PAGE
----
For middle school students
Growing up thinking scientifically means learning to look at the world and ask questions, develop answers through scientific inquiry, and to extend this process to relevant real-world problems. Project GUTS clubs are usually organized around specific school communities although some clubs draw more widely; after-school meetings take place for two hours once a week at schools and community centers. Ten week programs are offered during the Fall and Spring semesters with special GUTS camps offered during the summer.
A month long introductory session is offered each term so that new students can get an in-depth look at complex systems, models and simulation. They engage in problem solving and mathematical thinking at each after-school club meeting. The program uses a variety of activities to appeal to different kinds of learners: students work with agent-based models on the computer, they run participatory simulations with handheld computers, and are up and about collecting data and doing research. During the following after school units, students investigate a problem (say, traffic patterns in the neighborhood or the spread of flu virus at school), interview experts and community members, gather data and run experiments on their computer models to better understand the issues being studied.
Students are helped by Project GUTS facilitators and the high-school near-peer mentors in customizing existing modes to reflect local conditions. These mentoring relationships between high school students, who usually have had experience with computational science projects through participation in New Mexico’s Supercomputing Challenge, and younger students develops a pipeline that supports sustained participation in Project GUTS, in the Supercomputing Challenge, and in scientific endeavors in general.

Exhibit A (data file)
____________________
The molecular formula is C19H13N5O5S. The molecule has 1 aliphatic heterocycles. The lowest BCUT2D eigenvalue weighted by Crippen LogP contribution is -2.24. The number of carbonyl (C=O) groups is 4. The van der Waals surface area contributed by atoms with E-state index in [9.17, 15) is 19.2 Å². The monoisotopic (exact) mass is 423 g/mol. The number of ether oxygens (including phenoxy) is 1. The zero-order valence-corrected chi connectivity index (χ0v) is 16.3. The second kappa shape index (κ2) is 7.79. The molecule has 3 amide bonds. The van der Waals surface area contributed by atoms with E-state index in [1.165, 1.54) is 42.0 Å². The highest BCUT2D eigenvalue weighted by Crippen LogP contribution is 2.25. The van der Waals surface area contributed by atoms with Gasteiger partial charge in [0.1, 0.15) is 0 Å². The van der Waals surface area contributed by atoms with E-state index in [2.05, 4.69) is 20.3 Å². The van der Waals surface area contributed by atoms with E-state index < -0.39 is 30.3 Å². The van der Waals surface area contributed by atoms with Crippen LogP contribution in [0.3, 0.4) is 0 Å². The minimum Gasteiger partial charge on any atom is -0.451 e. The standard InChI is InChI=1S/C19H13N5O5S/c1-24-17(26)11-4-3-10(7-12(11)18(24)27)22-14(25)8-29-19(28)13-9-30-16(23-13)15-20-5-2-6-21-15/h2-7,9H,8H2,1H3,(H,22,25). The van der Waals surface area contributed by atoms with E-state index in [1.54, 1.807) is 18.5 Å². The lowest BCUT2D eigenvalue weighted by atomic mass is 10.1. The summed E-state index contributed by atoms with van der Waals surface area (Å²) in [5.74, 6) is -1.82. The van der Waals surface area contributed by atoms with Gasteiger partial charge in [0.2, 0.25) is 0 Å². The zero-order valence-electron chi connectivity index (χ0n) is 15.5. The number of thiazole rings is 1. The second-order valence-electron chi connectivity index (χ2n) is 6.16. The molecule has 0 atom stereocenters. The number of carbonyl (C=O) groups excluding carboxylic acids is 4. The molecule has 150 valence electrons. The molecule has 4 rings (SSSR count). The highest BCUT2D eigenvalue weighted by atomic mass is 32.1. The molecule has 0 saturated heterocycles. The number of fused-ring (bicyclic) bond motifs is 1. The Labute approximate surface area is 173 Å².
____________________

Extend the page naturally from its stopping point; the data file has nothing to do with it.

GUTS y Girls is a science, technology, math and engineering (STEM) program for 6th-8th grade girls in New Mexico. GUTS y Girls was designed to engage “gutsy” girls in exciting technology-based learning experiences that expose them to and prepare them for future careers in STEM and information and communication technologies (ICT).
"It is important to encourage students in the community to pursue science as an academic pursuit in college and beyond. If this small award signifies anything, it signifies our commitment to the youth of today and to say how important we think their scientific achievements are" - Murray Gell-Mann
The annual Santa Fe Institute Prize for Scientific Excellence and Prize for Outstanding Teacher awards recognizes those members of the local Santa Fe area high schools who best embody the spirit of scientific pursuit found at the Santa Fe Institute. Since 2008, the Santa Fe Alliance for Science has cosponsored the prize with the Santa Fe Institute.
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SFI's David Pines has been named the recipient of the American Physical Society’s 2016 Julius Edgar Lilienfeld Prize.